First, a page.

[41] Hansen, SD.  State Implementation of Supreme Court Decisions: Abortion Rates Since Roe v. Wade. Journal of Politics. 1980; 42(2): 372-395; Haas-Wilson D. The Economic Impact of State Policy Restrictions on Abortion: Parental Consent and Notification Laws and Medicaid Funding Restrictions. Journal of Policy Analysis and Management. 1993; 12: 498-511; Haas-Wilson D. Women’s Reproductive Choices: The Impact of Medicaid Funding Restrictions. Family Planning Perspectives. 1997; 29(5): 228-233; Meier KJ, McFarlane D. State Family Planning and Abortion Expenditures: Their Effect on Public Health. The American Journal of Public Health. 1994; 84(9): 1468-1472; Blank R, George C, London R. “State Abortion Rates: The Impact of Policies, Providers, Politics, Demographic, and Economic Environment. Journal of Health Economics. 1996; 15(5): 513-553; Meier KJ, Haider-Markel D, Stanislawski A, MacFarlane D. The Impact of State Level Restrictions on Abortion. Demography. 1996; 33: 307-312; Levine P, Trainor A, Zimmerman D. “The Effect of Medicaid Abortion Restrictions on Abortions, Pregnancies, and Births.  Journal of Health Economics. 1996; 15(5): 555-578; Matthews S, Ribar D, Wilhelm M.  The Effects of Economic Conditions and Access to Reproductive Health Services on State Abortion Rates and Birthrates. Family Planning Perspectives. 1997; 29(2): 52-60.

[42] Lundberg S, Plotnick RD. Effects of State Welfare Abortion and Family Planning Policies on Premarital Childbearing on White Adolescents.  Family Planning Perspectives. 1990; 22(6): 246-275; Haas-Wilson D. The Impact of State Abortion Restrictions on Minors’ Demand for Abortions. Journal of Human Resources. 1996; 31:140-158.

[43] Trusssel J, Menken J, Lindheim B, Vaughn, B.  The Impact of Restricting Medicaid Funding for Abortion. Family Planning Perspectives. 1980; 12(3):120-123 & 127-130; Korenbrot C, Brindis D, Priddy, F. Trends in Rates of Live Births and Abortions Following State Restrictions on Public Funding of Abortion. Public Health Reports. 1990; 105(6):555-562.

[44] Cook PJ et al., The Effects of Short-Term Variation in Abortion Funding on Pregnancy Outcomes.  Journal of Health Economics. 1999; 18(2): 241-257; Morgan PS, Parnell, AM. Effects on Pregnancy Outcomes of Changes in the North Carolina State Abortion Fund. Population Research and Policy Review 2002; 21:319-338.

[45] Cook PJ et al., 1999; Morgan PS, Parnell, AM, 2002.

[46] Cook PJ et al., 1999; Morgan PS, Parnell, AM, 2002.

[47] Henshaw SK et al., 2009.

[48] Henshaw SK et al., 2009.

[49] Calculation by author.

[50] Piper JM, Mitchel EF, Ray WA.  Expanded Medicaid Coverage for Women to 100 Percent of the Federal Poverty Level. American Journal of Preventive Medicine. 1994; 10(2): 97-102; Dubay L, Kenney G. The Effects of Medicaid Expansion on Insurance Coverage for Children. The Future of Children.  1996; 6(1): 152-161; Sommers BD, Baicker K, Epstein AM.  Mortality and Access to Care Among Adults After State Medicaid Expansions.  The New England Journal of Medicine. 2012; 367: 1025-1034.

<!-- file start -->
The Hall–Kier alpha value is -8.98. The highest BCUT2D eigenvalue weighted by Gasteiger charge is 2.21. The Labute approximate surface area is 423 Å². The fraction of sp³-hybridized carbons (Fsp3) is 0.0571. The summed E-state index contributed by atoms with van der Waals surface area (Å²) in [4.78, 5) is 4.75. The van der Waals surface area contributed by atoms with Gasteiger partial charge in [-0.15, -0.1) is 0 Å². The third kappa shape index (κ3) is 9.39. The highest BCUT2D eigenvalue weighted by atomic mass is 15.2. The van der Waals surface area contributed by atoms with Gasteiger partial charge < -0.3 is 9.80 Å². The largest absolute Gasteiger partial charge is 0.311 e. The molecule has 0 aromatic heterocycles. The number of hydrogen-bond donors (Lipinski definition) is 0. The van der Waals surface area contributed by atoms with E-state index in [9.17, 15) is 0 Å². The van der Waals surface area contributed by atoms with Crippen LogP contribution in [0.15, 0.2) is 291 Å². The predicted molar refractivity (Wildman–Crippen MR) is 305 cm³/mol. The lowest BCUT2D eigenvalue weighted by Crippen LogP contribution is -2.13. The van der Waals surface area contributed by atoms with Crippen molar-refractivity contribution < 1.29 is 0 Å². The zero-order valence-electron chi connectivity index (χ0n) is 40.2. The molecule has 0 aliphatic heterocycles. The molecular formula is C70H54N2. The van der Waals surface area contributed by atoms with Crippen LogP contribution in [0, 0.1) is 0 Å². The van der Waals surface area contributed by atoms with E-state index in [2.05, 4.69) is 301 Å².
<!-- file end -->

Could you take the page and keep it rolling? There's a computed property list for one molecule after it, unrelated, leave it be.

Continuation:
[51] Kansas Health Institute, 2020.

[52] Kenney G et al., 2012.

[53] Kancare Medicaid for Kansas website. https://www.kancare.ks.gov/docs/default-source/kancare-ombudsman/resources/application-assistance/flow-chart-for-kancare-application-process.pdf?sfvrsn=2be64c1b_3 (February 19, 2020).

[54] Merz, Jackson, and Klerman, 1995.

[55] New MJ. “An Analysis of How Medicaid Expansion in Alaska Will Affect Abortion Rates” Charlotte Lozier Institute, May 13, 2015.  https://lozierinstitute.org/an-analysis-of-how-medicaid-expansion-in-alaska-will-affect-abortion-rates/ (February 18, 2020).

[56] Alaska Department of Health and Social Services.  “Alaska Induced Termination of Pregnancy Statistics” (Various Years) http://dhss.alaska.gov/ (February 18, 2020).

[57] Norris, L. healthinsurance.org “Will You Receive An Obamacare Premium Subsidy?”

https://www.healthinsurance.org/obamacare/will-you-receive-an-obamacare-premium-subsidy/ (February 18, 2020).

[58] Kenney G et al., 2012 (Calculation by author using figures from Appendix Table 3 and Appendix Table 8).

[59] Ingram J. Medicaid Expansion: We Already Know How the Story Ends. Foundation for Government Accountability. March 11, 2013. http://uncoverobamacare.com/wp-content/uploads/2013/10/Medicaid-Expansion-UncoverObamaCare.pdf (May 12, 2015).

[60] https://www.healthinsurance.org/kansas-state-health-insurance-exchange/ (February 15, 2020).

[61] Family Research Council and Charlotte Lozier Institute. “Abortion in Obamacare: Kansas.” http://www.obamacareabortion.com/kansas (February 15, 2020).

[62] Planned Parenthood. Health Center Search Results: Kansas. https://www.plannedparenthood.org/health-center/ks (February 15, 2020). Calculation by author.

[63] Planned Parenthood. Health Center Search Results: Kansas. https://www.plannedparenthood.org/health-center/ks (February 15, 2020). Calculation by author.

[64] Guttmacher Institute. State Facts About Abortion: Kansas. 2020

https://www.guttmacher.org/sites/default/files/factsheet/sfaa-ks.pdf (February 15, 2020).

[65] Planned Parenthood. “How Will Medicaid Expansion Help Women.” http://www.plannedparenthoodaction.org/issues/medicaid-and-women/medicaid-expansion-and-women/ (May 11, 2015).

[66] Planned Parenthood.  “Medicaid Expansion 101.” 2013.  http://www.plannedparenthoodaction.org/files/2913/6269/3475/Medicaid_Expansion_030613_vF.pdf (May 11, 2015).

[67] Lowry B.  Planned Parenthood Wins Funding Case in Kansas. Tribune News Service. February 23, 2012. https://www.governing.com/topics/health-human-services/tns-kansas-planned-parenthood-medicaid-funding.html

(February 19, 2020).

[68] Lowry B. 2012.

[69] Kenney G et al., 2012.